Teen birth rate hits all time low in U.S.
According to a new Centers for Disease Control and Prevention (CDC) report, overall American teen birth rates have dropped by 40 percent since 2006, hitting an all-time national low.
Most notably, teen birth rates for black teens dropped 44 percent and for Hispanic teens dropped 51 percent, which significantly contributed to the national decline. Even though this change is trending favorably, teen births are still twice as high for black and Hispanic teens in comparison to white teens.
Dr. Dianna Kim, an obstetrician and gynecologist with Advocate Condell Medical Center in Libertyville, Ill., stresses the percentage of overall teen births is still a concern.
“Although the teen pregnancy rate has recently decreased from previous years, it is still quite significant, and has multiple negative health and social consequences,” says Dr. Kim. “We can reduce the teen pregnancy rate even more by offering effective and affordable education and long acting reversible contraceptive options to these teens. This includes depo provera (intramuscular injection), nexplanon (subcutaneous implant placed in the arm), and intrauterine devices.”
CDC researchers are also concerned with socioeconomic trends such as unemployment, low education levels and low income levels associated with high teen birth rates. The researchers recommend state and local leaders use their community data to understand their teen birth rate and to provide resources to address their specific needs.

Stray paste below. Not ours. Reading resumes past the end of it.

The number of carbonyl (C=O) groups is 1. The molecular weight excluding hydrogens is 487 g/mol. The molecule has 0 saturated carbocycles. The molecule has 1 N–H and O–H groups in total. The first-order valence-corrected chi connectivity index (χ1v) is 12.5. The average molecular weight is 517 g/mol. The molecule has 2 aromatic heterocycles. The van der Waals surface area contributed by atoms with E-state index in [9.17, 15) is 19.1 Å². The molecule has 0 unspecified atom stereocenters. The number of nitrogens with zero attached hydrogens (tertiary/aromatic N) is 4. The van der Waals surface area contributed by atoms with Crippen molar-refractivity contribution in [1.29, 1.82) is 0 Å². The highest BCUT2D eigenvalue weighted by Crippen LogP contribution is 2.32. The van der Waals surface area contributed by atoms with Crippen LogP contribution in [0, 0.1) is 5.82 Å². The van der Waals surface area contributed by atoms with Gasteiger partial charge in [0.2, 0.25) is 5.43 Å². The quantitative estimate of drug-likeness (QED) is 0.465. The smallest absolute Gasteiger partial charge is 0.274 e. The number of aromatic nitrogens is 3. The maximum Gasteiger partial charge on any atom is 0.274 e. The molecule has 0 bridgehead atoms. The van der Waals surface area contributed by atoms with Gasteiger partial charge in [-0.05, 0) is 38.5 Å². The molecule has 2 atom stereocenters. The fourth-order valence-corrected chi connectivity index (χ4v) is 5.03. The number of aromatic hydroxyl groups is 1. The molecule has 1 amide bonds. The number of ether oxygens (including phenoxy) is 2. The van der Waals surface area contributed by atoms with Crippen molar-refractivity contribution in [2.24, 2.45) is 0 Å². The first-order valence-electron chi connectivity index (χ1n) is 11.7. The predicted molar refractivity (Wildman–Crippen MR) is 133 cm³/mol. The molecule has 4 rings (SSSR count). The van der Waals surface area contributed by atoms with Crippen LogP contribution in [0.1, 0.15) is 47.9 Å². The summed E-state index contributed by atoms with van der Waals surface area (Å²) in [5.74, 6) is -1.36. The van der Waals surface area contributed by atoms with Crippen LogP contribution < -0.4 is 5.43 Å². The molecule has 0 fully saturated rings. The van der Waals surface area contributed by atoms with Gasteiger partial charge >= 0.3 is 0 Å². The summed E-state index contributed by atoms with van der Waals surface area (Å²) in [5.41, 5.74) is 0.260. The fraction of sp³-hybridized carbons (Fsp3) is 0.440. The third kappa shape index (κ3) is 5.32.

Dr. Kim stresses that the need to address teen pregnancy is serious due to the physical and social ramifications for the teen and baby.
“Pregnant teenagers are more likely to have anemia (low iron in the blood) and poor nutrition, premature labor and delivery and high blood pressure in pregnancy,” says Dr. Kim. “These contribute to low birth weight of the babies, which is associated with a higher infant mortality. These infants are also more likely to have organs that are not fully developed, which increases other complications including bleeding in the brain, respiratory distress syndrome and intestinal problems.”
She adds that teen pregnancy usually interrupts education, which contributes to increased poverty. Expecting teens are also at increased risk of domestic violence, and abuse of alcohol, tobacco and illegal drugs.
If a teen is sexually active, Dr. Kim recommends they always use effective contraceptives. Furthermore, if the teen becomes pregnant, they should seek health care as soon as possible to improve their health and their baby’s health.
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